Many women in China are in a outrage over the Chinese government’s ban on egg freezing for single women who want to preserve their fertility. As they rightly should be, if you ask us.
According to Quartz,
If only it were equally simple for women in China to store their eggs—a hot topic since local media reported on several celebrities who, concerned about their age or the quality of their ova, have had their eggs frozen to allow them to delay motherhood. Of particular concern to Chinese women: The celebrities traveled abroad to escape strict laws on egg freezing; in China, married women face many restrictions on freezing their eggs, and the process is entirely closed to single women.
China’s ban on freezing eggs is officially in place to prevent an illegal ova trade but—unfortunately for many—freezing eggs is also against the interests of the state. In recent years the government has been trying to encourage women to give birth, rather than to put off motherhood, and freezing eggs could act against that…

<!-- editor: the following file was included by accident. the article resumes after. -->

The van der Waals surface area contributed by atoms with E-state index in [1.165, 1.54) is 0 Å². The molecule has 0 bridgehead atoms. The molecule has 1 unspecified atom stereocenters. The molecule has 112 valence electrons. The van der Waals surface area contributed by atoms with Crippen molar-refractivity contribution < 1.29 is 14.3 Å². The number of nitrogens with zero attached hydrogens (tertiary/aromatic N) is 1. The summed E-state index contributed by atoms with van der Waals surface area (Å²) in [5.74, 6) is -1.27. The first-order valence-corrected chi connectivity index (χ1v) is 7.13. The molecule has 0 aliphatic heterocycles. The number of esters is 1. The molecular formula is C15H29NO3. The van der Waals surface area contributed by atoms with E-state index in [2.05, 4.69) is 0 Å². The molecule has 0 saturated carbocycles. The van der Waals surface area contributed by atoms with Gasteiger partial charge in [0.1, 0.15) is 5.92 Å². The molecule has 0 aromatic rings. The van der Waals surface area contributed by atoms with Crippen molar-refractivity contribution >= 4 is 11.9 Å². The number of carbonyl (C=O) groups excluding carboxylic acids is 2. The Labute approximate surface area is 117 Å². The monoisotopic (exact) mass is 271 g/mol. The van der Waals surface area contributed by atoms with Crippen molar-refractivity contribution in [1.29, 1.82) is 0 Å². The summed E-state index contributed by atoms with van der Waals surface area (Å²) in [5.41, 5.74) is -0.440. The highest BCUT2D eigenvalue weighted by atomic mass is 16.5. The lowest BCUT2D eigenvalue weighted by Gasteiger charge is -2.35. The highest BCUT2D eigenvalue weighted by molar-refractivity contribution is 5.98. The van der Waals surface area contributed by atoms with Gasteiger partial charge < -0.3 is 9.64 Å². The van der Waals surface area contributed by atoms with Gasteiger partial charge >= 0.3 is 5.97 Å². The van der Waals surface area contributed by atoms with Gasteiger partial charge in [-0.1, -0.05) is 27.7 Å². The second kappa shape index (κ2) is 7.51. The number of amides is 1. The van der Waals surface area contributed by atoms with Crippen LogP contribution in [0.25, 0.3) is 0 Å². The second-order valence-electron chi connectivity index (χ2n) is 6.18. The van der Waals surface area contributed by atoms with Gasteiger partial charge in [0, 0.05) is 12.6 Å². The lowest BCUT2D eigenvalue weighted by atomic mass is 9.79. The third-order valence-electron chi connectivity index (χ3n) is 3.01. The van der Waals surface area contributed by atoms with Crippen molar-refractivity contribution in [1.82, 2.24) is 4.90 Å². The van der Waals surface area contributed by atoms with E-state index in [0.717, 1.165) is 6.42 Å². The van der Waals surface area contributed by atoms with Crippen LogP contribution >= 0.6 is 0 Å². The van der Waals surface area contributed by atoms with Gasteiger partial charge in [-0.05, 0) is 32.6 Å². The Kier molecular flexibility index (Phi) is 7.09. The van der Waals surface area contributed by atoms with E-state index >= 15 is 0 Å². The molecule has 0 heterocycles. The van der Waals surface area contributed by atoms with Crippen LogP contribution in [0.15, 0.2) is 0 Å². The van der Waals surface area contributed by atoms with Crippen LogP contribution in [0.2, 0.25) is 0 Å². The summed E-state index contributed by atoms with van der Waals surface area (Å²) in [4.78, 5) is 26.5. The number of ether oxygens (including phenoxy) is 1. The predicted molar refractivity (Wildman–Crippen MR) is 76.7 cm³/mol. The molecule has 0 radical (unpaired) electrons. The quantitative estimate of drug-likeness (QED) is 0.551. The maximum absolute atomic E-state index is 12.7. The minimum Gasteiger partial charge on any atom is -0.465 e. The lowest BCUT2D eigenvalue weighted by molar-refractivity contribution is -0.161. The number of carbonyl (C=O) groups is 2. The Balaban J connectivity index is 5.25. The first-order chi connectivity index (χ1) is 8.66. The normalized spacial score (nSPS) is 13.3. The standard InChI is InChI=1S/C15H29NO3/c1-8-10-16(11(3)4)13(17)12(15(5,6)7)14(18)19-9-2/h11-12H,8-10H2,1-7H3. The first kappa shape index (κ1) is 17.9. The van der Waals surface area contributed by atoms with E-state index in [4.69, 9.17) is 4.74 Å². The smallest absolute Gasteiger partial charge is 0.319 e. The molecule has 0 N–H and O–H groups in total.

The ACWF also ended its report on the topic with quotes from a gynecology doctor at the respected Fudan University, who detailed the dangers of storing eggs, and added: “I would suggest that healthy women have children rather than store eggs as an ‘insurance policy.’”
Interesting discussion on the concept of egg freezing, and one that we are also dealing with here in the US on a different level – not one that includes a ban, but one that questions if a woman should delay childbirth for her career. Read more here about China’s Ban on Egg Freezing.
Conceptual Options News: Egg Freezing Ban China
Conceptual Options Egg Donation News: Considering Egg Donation?
With the increase of the use of egg donors for helping couples/women/men create their families, we thought it would be helpful for women considering egg donation to read the following information from the Colorado Center for Egg Donation.